MOEF sends amended Indian Forest Act in English to tribals
New Delhi, June 24: The Ministry of Environment and Forests (MOEF) has sent amended Indian Forest Act in English to different states and asked them to get feedback from the stakeholders, a large number of whom are tribals.
The IG Forest in the MoEF had sent a draft of substantial amendments in Indian Forest Act-1927 to all states and Union Territories (UTs) asking them to consult all stakeholders in their states and send their feedback.
The surprising part is that the Draft sent to States and UTs is in English.
The Akhil Bharatiya Vanvasi Kalyan Ashram (ABVKA) has demanded that the Draft should also be sent in Hindi so that all the stakeholders understand what the amendments are.
"As a standard practice for such consultative work, the Centre avails Hindi as well as English text of the draft. In this matter, only English version was provided. It is very difficult for stakeholders, specially the Janjatis (Scheduled Tribes) in north India to understand and give their response based on English text on any issue such greatly pertaining to them, " says Vishnu Kant, Joint General Secretary, ABVKA.
An ABVKA delegation has already met MOEF Prakash Javadekar and submitted a memorandum highlighting its objections.
The ABVKA is affiliated with the Rashtriya Swayamsevak Sangh (RSS).
The delegation told Javadekar that the Centre should first notify the National Forest Policy, which is pending in the MoEF since 2017, before trying to amend the Indian Forest Act, 1927(IFA).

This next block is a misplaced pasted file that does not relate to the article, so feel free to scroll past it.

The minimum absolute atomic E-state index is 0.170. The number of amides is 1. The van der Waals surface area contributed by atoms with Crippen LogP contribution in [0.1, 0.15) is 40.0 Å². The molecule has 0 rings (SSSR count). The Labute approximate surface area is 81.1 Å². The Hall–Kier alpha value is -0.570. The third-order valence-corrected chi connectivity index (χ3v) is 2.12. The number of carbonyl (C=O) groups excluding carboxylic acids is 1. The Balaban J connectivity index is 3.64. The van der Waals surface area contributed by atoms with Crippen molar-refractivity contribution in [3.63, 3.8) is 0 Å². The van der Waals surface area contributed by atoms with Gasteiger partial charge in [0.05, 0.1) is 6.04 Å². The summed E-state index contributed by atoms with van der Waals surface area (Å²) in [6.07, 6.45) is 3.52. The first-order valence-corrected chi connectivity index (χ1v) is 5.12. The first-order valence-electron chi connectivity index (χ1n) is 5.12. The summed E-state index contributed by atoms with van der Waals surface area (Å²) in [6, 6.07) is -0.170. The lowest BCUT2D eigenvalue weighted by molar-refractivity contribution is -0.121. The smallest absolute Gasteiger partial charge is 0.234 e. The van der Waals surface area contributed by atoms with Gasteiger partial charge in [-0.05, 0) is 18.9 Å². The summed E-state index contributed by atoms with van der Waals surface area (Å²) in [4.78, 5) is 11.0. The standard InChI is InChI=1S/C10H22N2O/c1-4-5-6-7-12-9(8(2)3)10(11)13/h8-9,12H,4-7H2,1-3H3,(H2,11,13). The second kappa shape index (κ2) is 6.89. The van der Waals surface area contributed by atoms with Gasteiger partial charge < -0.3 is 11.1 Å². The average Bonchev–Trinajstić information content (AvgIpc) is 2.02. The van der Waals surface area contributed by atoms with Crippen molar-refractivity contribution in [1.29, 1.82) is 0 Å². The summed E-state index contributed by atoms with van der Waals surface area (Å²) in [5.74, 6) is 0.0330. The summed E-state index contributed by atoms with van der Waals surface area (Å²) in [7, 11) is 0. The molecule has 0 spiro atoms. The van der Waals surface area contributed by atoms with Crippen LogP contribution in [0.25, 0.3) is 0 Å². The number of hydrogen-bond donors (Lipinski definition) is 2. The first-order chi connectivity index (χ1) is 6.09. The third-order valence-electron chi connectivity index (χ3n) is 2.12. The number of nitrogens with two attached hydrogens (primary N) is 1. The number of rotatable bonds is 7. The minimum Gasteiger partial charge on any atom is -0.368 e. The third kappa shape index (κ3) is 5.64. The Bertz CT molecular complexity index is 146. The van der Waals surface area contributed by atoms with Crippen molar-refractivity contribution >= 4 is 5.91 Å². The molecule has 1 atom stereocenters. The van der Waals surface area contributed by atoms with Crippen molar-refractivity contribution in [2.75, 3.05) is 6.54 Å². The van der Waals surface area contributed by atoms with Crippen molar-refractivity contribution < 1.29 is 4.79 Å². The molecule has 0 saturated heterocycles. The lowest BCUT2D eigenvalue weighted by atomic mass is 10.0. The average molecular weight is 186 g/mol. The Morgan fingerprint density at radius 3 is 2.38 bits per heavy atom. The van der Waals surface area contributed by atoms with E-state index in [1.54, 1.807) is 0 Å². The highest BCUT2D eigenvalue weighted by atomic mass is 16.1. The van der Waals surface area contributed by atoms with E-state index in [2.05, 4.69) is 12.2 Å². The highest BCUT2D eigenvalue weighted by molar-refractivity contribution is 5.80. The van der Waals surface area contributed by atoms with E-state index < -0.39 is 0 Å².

"Any attempt to amend the IFA before that will not be accepted by the nation as it will be against the set practices for such important legislative work and long vision, " says Suresh Kulkarni, Central Representative of ABVKA in Delhi.
Vishnu Kant says the draft encroaches in the domain of the PESA-1996 and the FRA-2006, which have great concerns for the Janjatis.
The ABVKA has also objected that the MOEF has not given enough time for consultations with the stakeholders.
"The MOEF sent letter to all States and UTs on March 7 and asked them to send their feedbacks on or before June 8. This process could start only after 8th June as the entire period of stipulated for consultation passed in general elections in the country. Now states are trying to complete this process within June (20 days) for which centre had given them three months. No meaningful consultations can take place in such a short period," says Kant.
The Indian Forest (Amendment) Bill, 2017 was introduced in Lok Sabha on December 18, 2017 by then Minister of Environment, Forest, and Climate Change Harsh Vardhan. The Lok Sabha passed it on Dec 20, 2017 and the Rajya Sabha on Dec 27, 2017.
The Bills replaces the Indian Forest (Amendment) Ordinance, 2017 and amends the Indian Forest Act, 1927. The Act consolidates laws relating to forests, transit of forest-produce and the duty to be levied on them.
Under the Act, the definition of tree includes palms, bamboos, stumps, brush-wood, and canes. The Bill amends this definition of tree to remove the word bamboos.
Since bamboo is defined as a tree under the Act, its inter-state movement requires permit when in transit in other states. Consequent to the amendment, felling or transportation of bamboos growing in non-forest areas will not require any permits.